Why Use Inhaled Corticosteroids for Asthma?

Treatment with Inhaled Corticosteroids for Asthma

Corticosteroids (or simply "steroids") are among the most commonly prescribed asthma medications worldwide. Steroids and other anti-inflammatory medications are absolutely necessary in most types of asthma treatment; they are used in "preventer" asthma inhalers to reduce the frequency and severity of asthma symptoms. The application of inhaled corticosteroids for asthma is very effective in improving the patient’s condition on mid to long-term treatment periods - the positive effects from steroids are felt at the end of the first week of treatment, and the most favorable state is usually reached in under 3 months. Most inhaled steroids are approved to be used in children who are at least 4 years old.

After completing a therapy of asthma treatment with inhaled corticosteroids, the patient should experience the following benefits:

  • Reduced frequency and severity of asthma attacks;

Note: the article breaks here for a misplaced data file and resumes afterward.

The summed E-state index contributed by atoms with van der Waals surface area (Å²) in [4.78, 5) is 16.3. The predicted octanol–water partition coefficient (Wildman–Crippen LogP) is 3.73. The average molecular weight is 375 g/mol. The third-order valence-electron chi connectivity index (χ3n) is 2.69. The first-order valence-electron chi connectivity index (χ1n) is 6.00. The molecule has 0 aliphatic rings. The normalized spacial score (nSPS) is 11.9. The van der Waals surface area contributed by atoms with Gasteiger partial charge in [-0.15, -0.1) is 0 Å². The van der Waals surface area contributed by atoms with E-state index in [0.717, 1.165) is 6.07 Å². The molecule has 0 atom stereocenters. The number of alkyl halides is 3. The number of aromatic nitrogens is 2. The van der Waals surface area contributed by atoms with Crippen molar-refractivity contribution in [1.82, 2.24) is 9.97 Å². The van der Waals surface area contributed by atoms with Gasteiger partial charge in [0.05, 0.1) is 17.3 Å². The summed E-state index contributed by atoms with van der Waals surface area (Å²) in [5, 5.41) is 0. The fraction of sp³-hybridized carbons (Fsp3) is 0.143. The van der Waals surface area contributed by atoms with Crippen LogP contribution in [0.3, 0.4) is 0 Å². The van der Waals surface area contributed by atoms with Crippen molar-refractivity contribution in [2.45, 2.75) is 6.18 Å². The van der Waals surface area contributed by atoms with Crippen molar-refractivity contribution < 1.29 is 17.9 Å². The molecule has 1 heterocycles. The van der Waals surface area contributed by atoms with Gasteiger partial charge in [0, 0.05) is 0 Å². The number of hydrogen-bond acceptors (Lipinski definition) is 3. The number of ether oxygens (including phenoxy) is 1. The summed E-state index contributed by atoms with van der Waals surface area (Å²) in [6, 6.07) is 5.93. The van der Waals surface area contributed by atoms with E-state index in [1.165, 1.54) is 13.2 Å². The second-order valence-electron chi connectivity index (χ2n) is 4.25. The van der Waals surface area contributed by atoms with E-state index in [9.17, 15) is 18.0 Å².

• Improvement of persistent asthma symptoms, such as cough or shortness of breath;
  • You will need to use bronchodilators much less often;
  • Improved lung function.

Although these drugs clearly provide several beneficial effects for the patient, there are certain downsides to their use. Inhaled steroids cannot relieve acute symptoms of an asthma attack - the onset of their action is slow and they will not help with immediate symptoms, such as those during an asthma attack. Long term use of steroids (over 6 months of daily application) and overuse of these drugs is known to cause a number of side effects such as osteoporosis, glaucoma, or cataracts. It is best to consult a professional physician to learn all the pros and cons of these drugs.

What are Inhaled Corticosteroids Used For?

Corticosteroids provide pinpoint relief of inflammation and swelling in the airways affected by asthma. These positive effects are delivered due to the ability of steroids to suppress the inflammatory response of the organism, limiting the severity of an inflammatory reaction in the tissues that steroids are applied to. Steroids in inhalers for asthma are different from oral steroids used by bodybuilders or unsavory athletes - these are taken by mouth or injected directly into the bloodstream, causing muscle cells throughout the body to increase protein synthesis, strengthening the cell. Steroids used in inhalers only provide anti-inflammatory effects and only to the tissues of lungs and airways. This way the exposure is limited only to the affected areas of the organism, reducing the amount of side effects while maximizing efficiency.